1. Adhesion. Proper adhesion is critical to the success of the coating, and it can impact other performance aspects such as abrasion resistance, UV blocking, stain inhibiting and water repellency. The key to achieving acceptable adhesion is to formulate the coating to have a lower surface tension than that of the substrate. ASTM D3359 is the Standard Test Method for Measuring Adhesion by Tape Test, and a good test to indicate the level of adhesion to the substrate. Other relevant tests include ASTM D751-06, which covers adhesion testing for coated fabrics, and ISO 2409, a good qualitative test method for assessing the resistance of paint coatings to separation from substrates.
2. Stain and Chemical Resistance. As a coated material acquires dirt, water repellency can decrease. Coating chemistries can be custom-formulated to help withstand this by pulling water into the fabric to lift out stains, then pushing water back out of the substrate. The automotive industry has a specific test for evaluating the stain performance of a coating on upholstery or seating. They follow the ASTM D4966-98 Martindale Abrasion Test, in which unwashed denim is rubbed against the upholstery substrate. Each manufacturer has their own variance to this test and differs in their interpretation of an acceptable degree of blue dye transfer. Stain resistance also can be tested with AATCC TM 8, Colorfastness to Crocking, which is applicable to all textiles. Stain resistance often correlates with chemical resistance. Therefore, another important stain resistance test is covered under the ASTM D1308 Standard Test Method for Effect of Household Chemicals on Clear and Pigmented Organic Finishes. The test determines the effect of household chemicals, including discoloration, change in gloss, blistering, softening, swelling, and loss of adhesion. One caveat to obtaining stain resistance is after incorporating stain inhibiting compounds, gloss is affected unless properly formulated by a coatings engineer.
3. Abrasion and Durability. Coatings on substrates can be damaged by abrasion during manufacturing and service. While “abrasion resistance” (often stated in terms of the number of cycles on a specified machine, using a specified technique to produce a specified degree or amount of abrasion) and “durability” (defined as the ability to withstand degradation or wearing out in use, including the effects of abrasion) are frequently related, the relationship may vary with different end uses. Two relevant tests used to calculate abrasion resistance are ASTM D4157 Standard Test Method for Abrasion Resistance of Textile Fabrics and ASTM D4060 Standard Test Method for Abrasion Resistance of Organic Coatings by the Taber Abraser.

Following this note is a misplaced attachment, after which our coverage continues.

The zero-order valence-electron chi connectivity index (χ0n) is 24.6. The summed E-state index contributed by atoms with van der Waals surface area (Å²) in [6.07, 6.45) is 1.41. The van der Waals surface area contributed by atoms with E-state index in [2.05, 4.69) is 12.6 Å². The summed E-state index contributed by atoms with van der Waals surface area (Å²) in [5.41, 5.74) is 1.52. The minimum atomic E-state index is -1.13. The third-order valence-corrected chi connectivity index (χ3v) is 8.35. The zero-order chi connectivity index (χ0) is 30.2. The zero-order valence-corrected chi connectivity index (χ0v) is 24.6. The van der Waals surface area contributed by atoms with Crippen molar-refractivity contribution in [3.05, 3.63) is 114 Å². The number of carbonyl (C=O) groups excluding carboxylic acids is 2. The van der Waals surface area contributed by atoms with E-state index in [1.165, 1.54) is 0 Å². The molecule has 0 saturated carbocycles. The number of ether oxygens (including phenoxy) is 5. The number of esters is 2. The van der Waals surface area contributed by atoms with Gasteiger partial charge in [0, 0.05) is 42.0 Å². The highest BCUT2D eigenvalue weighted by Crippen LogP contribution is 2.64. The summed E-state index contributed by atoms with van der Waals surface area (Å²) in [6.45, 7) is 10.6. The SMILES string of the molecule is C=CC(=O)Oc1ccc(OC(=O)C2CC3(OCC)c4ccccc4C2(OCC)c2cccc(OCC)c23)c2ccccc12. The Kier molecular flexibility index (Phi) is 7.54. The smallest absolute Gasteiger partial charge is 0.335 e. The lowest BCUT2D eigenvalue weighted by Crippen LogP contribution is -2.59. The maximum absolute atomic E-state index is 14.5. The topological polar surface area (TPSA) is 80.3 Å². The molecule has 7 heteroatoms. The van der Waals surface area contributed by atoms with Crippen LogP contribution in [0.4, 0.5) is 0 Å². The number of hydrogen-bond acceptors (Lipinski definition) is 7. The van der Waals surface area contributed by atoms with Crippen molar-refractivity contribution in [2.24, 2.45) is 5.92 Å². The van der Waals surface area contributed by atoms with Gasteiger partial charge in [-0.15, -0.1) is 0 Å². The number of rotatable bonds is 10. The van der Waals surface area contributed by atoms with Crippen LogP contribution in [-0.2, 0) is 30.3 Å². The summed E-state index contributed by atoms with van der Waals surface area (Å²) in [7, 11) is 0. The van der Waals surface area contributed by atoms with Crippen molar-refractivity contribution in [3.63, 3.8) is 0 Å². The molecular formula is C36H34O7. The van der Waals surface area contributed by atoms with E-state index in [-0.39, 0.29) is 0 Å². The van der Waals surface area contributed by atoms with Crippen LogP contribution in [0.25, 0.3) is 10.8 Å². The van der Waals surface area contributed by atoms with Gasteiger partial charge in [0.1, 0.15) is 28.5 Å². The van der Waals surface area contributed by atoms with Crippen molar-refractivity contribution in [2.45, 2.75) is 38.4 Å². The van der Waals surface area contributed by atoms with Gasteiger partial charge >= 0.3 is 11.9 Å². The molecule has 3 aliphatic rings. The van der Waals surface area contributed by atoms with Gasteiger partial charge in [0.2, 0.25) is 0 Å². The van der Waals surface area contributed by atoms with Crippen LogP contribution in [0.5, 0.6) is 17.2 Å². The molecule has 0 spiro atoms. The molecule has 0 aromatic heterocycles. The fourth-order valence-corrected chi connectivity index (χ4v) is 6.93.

4. Light Aging. Sunlight, moisture and heat can induce property changes in coated materials, which can lead to reduced overall performance, color fading and changes in the stiffness or softness of the material. One way to test for the effects of light aging is with ASTM G155, Standard Practice for Operating Xenon Arc Light Apparatus for Exposure of Non-Metallic Materials. The American Association of Textile Chemists and Colorists (AATCC) has a similar test method, TM16.3, to test colorfastness to light with a xenon arc light source. A related standard, ASTM D4329, addresses fluorescent ultraviolet (UV) lamp exposure of plastics and polymer coatings.
5. Flexibility. Matching the flexibility of the coating to the substrate can be a challenge. Consider vinyl: in the winter, vinyl can expand and contract from extreme temperature fluctuations. In the summer, it can warp and stretch under high temperature and humidity. If the coating is too hard, it may check or crack, then lose adhesion after being exposed to the environment. One test that will help determine the proper hardness of a cured coating formulation is pencil hardness, tested under ASTM D3363.
The right coating chemistry can make the difference between an automotive component that provides long-lasting durability and one that fades, degrades and fails before its designed lifetime is over. Finding a hands-on expert in engineering coating chemistries — one that is willing to work collaboratively with the OEM to achieve required performance — is critical for success.
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